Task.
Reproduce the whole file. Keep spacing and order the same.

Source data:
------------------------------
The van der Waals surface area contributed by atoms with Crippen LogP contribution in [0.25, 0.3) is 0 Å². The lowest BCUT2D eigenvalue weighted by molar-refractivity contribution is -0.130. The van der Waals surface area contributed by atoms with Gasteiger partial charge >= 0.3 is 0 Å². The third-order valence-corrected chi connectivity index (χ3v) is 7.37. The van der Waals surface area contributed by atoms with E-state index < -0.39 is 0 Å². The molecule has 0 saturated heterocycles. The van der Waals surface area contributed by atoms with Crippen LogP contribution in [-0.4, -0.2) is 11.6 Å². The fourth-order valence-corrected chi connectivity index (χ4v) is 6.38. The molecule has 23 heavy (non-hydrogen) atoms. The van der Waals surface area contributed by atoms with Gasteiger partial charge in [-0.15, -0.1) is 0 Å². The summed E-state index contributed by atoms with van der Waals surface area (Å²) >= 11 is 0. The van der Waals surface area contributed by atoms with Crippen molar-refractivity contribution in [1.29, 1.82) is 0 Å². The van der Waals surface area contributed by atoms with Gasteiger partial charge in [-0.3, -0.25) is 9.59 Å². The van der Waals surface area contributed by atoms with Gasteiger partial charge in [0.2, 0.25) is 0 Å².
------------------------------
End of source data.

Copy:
The van der Waals surface area contributed by atoms with Crippen LogP contribution in [0.25, 0.3) is 0 Å². The lowest BCUT2D eigenvalue weighted by molar-refractivity contribution is -0.130. The van der Waals surface area contributed by atoms with Gasteiger partial charge >= 0.3 is 0 Å². The third-order valence-corrected chi connectivity index (χ3v) is 7.37. The van der Waals surface area contributed by atoms with E-state index < -0.39 is 0 Å². The molecule has 0 saturated heterocycles. The van der Waals surface area contributed by atoms with Crippen LogP contribution in [-0.4, -0.2) is 11.6 Å². The fourth-order valence-corrected chi connectivity index (χ4v) is 6.38. The molecule has 23 heavy (non-hydrogen) atoms. The van der Waals surface area contributed by atoms with Gasteiger partial charge in [-0.15, -0.1) is 0 Å². The summed E-state index contributed by atoms with van der Waals surface area (Å²) >= 11 is 0. The van der Waals surface area contributed by atoms with Crippen molar-refractivity contribution in [1.29, 1.82) is 0 Å². The van der Waals surface area contributed by atoms with Gasteiger partial charge in [-0.3, -0.25) is 9.59 Å². The van der Waals surface area contributed by atoms with Gasteiger partial charge in [0.2, 0.25) is 0 Å².